Boost workouts, strength and performance with plyometrics

Athletes and even weekend warriors are always looking to improve their strength and performance to give them a competitive edge. Plyometrics (aka plyos) might just be the key. Used by track and field athletes in Europe since the 1920s, plyometrics today are incorporated into many sports and fitness workout programs in varying levels of intensity and without the need of any special equipment. This makes plyos easy to do on an athletic field, workout room or at home.

Research studies have examined the affect on various sports—most recently with 76 youth soccer players. All players trained twice per week, but the test group followed a seven-week plyometric program. When compared to results of fitness tests given prior to the study, the test group improved significantly in their countermovement jump height, reactive strength, agility and kicking distance, but no difference in their 20-meter sprint time. The control group showed no significant improvements. Researchers noted that to improve sprinting performance, athletes should incorporate running exercises in addition to plyometrics.

An easy plyometric exercise that can be added to any routine is the squat jump.

However, you don’t have to be an athlete with a strong fitness base to add plyometrics to your workout routine. Just begin at your own pace and remember, plyometrics are tough. Expect to sweat, feel your muscles burn and you may even notice an increase in your heart rate. For this reason, consult your physician before beginning a plyometric exercise program.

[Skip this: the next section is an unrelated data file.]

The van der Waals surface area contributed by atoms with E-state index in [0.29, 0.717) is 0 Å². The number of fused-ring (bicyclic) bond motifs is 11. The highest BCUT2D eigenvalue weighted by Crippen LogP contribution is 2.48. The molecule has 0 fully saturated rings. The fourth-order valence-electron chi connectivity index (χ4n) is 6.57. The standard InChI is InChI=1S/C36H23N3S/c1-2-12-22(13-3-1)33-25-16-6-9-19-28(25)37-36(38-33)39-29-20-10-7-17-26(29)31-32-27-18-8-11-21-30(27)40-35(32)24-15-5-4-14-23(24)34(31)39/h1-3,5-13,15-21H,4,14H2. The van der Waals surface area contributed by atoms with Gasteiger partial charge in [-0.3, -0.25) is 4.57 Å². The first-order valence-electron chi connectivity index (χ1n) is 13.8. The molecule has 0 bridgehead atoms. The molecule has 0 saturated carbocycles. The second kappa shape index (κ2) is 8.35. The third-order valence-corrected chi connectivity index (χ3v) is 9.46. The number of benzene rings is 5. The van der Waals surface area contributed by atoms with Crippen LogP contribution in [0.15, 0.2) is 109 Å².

To those wanting to enhance their own workouts with plyometrics, here are a few tips:

  • Always warm up for several minutes before beginning any workout. If at any time you feel you are exercising beyond your current fitness abilities, or feel discomfort, discontinue exercise immediately.
  • Proper form and technique are important.
  • Land softly to absorb the shock. Plyometrics are strenuous impact exercises that may cause injury if done incorrectly. Tendon ruptures around the knee and ankle have occurred in poorly conditioned athletes. Therefore, older athletes also should incorporate flexibility exercises and progress gradually.
  • Perform the exercises on cushioned surfaces and wear shoes with plenty of cushioning.
  • Allow rest time and recovery between workouts.
  • Stop immediately if there is any pain.

If you’re looking for a new program, or adding some new exercises to your existing program, consider the 30-Minute Daily Workout for the Active Person program based on research and designed by Dr. Steven Chudik and the Health Performance Team with his Orthopaedic Surgery and Sports Medicine Teaching and Research Foundation (OTRF). You can get it and other activity-specific programs on the OTRF website at

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